As a child growing up in Washington, D.C., in the 1950s, I wore school-issued dog tags. There was only one bad guy in the world, we all knew then, only one country with rockets pointed at us.

But in that classroom in rundown Odessa, I suddenly realized that there had always been another bad guy. Only my country had ICBMs pointed at the Russians.

* * *

I need to return to Helsinki, Copenhagen, Stockholm and Oslo in the winter, to learn how residents cope with short days and long nights in the deep freeze

I want to go back to Venice, but not without my wife, Dianne, so I can better appreciate the romance of that city.

That is probably the hardest part of being the travel editor. Getting away from my desk and seeing the world is always enriching, but it's always my job, not my vacation. Being alone out there for a week usually means 21 meals by myself, and because I don't speak any other language, I can't even eavesdrop on the diners nearby.

///

My job also changed, mainly the factors influencing decisions about which articles to put in the Travel section

Barely a month ago, for instance, I sat with about 50 of my travel-editor colleagues and watched a United Airlines executive explain matter-of-factly that he was about to demonstrate the TASER, which he said would help United pilots retain control of the cockpits against intruders.

The TASER resembles a handgun but delivers an electrical charge sufficient to override the body's central nervous system and thus cause an uncontrollable contraction of the muscles. Whoever is hit by the TASER charge crumbles and is immobile for one to five minutes.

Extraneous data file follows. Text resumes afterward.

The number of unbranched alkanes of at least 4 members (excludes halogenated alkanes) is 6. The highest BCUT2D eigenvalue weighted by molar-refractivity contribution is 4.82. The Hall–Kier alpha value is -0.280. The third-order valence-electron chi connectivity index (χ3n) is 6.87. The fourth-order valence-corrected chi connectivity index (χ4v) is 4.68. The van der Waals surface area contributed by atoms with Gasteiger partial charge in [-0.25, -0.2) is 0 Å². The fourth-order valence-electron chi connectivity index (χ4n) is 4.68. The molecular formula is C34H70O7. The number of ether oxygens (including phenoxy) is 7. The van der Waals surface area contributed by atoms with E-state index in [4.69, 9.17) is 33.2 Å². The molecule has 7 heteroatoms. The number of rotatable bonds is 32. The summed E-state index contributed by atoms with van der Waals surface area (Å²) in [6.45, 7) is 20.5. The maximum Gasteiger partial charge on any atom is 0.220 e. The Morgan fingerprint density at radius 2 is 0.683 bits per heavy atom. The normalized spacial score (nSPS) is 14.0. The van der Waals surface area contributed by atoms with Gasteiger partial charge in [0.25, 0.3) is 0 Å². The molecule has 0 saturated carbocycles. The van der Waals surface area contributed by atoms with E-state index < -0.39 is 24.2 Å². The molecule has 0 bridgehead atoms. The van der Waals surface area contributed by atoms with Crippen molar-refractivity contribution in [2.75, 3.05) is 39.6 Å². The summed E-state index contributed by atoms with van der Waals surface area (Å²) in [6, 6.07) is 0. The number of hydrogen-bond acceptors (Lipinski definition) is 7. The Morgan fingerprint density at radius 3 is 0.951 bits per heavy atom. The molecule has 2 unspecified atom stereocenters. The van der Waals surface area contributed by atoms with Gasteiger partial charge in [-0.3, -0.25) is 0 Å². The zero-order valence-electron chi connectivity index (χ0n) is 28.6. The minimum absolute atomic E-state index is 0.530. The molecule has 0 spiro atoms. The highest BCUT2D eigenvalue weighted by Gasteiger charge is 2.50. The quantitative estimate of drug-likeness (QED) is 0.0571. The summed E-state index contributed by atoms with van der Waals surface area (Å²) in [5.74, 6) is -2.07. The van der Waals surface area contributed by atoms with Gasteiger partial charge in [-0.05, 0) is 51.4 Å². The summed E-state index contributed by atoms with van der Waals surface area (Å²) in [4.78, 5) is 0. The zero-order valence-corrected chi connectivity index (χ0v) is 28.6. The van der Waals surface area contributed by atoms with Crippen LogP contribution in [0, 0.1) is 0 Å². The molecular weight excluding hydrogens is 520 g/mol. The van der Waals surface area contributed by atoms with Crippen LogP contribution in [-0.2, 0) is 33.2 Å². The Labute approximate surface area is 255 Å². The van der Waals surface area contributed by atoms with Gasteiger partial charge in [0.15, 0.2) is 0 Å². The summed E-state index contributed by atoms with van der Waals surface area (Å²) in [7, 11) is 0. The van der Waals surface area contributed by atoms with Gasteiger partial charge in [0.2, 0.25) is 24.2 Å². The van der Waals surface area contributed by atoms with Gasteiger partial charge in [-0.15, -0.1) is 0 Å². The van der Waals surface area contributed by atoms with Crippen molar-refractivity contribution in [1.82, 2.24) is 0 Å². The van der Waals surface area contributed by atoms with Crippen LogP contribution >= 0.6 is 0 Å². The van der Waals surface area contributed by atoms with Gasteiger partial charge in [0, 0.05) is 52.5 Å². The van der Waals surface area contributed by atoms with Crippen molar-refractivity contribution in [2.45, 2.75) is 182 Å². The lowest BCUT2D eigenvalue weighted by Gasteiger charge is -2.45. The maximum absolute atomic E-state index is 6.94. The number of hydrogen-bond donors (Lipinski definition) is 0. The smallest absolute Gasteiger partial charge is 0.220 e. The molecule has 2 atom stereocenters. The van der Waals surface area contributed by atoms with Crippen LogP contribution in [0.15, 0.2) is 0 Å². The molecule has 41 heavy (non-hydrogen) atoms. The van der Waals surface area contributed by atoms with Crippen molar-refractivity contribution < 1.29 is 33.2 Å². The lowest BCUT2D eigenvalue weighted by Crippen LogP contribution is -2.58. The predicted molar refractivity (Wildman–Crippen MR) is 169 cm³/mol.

"There is some concern," said United Capt. Hank Krakowski, "that the electrical charge could disrupt an implanted pacemaker. Like I'm going to worry about that if the guy is trying to take over my plane!"

Krakowski, a 737 pilot but also United's vice president in charge of security issues, reported that United has purchased 1,300 TASERs and was awaiting final approval from the U.S. Department of Transportation to place them in the cockpits.

One year ago no one at United was contemplating the expenditure of $700,000 on TASERs. Nor was there work being done to make all of the airline's cockpit doors impregnable by bullets, gas and explosives. But by the end of this year, it is expected the entire fleet will be equipped with such doors.

Other airlines are taking similar steps with their cockpit doors and are pondering how to arm their flight crews.

Last month brought a series of revelations about how the nation's counterterrorism agencies handled and reacted to bits of information before Sept. 11. Administration officials issued general warnings about unspecified, possible attacks.

All of this comes just as many Americans are considering that summer tradition, the vacation. What effects the racheting-up of the terrorism dialogue will have on leisure travel this year is unclear, though polls consistently report that the old-fashioned road trip and an increase in RV rentals are replacing long-distance flights for vacations.

In my first column, 15 years ago this month, I described visiting my next-door neighbor's childhood home, a corn farm in southern Illinois. It was so different from our crowded Tampa Bay area, I wrote, that I was struck by a truism: "A change of scene, people living different lives in different places. What travel is all about."

That was not changed by the events of Sept. 11, nor by all the reactions to them. It will always be true that we learn about the world by going out into it, meeting others and learning how they are like us and how we differ.

We cannot let our fears prevent us from traveling to appreciate the rest of our planet.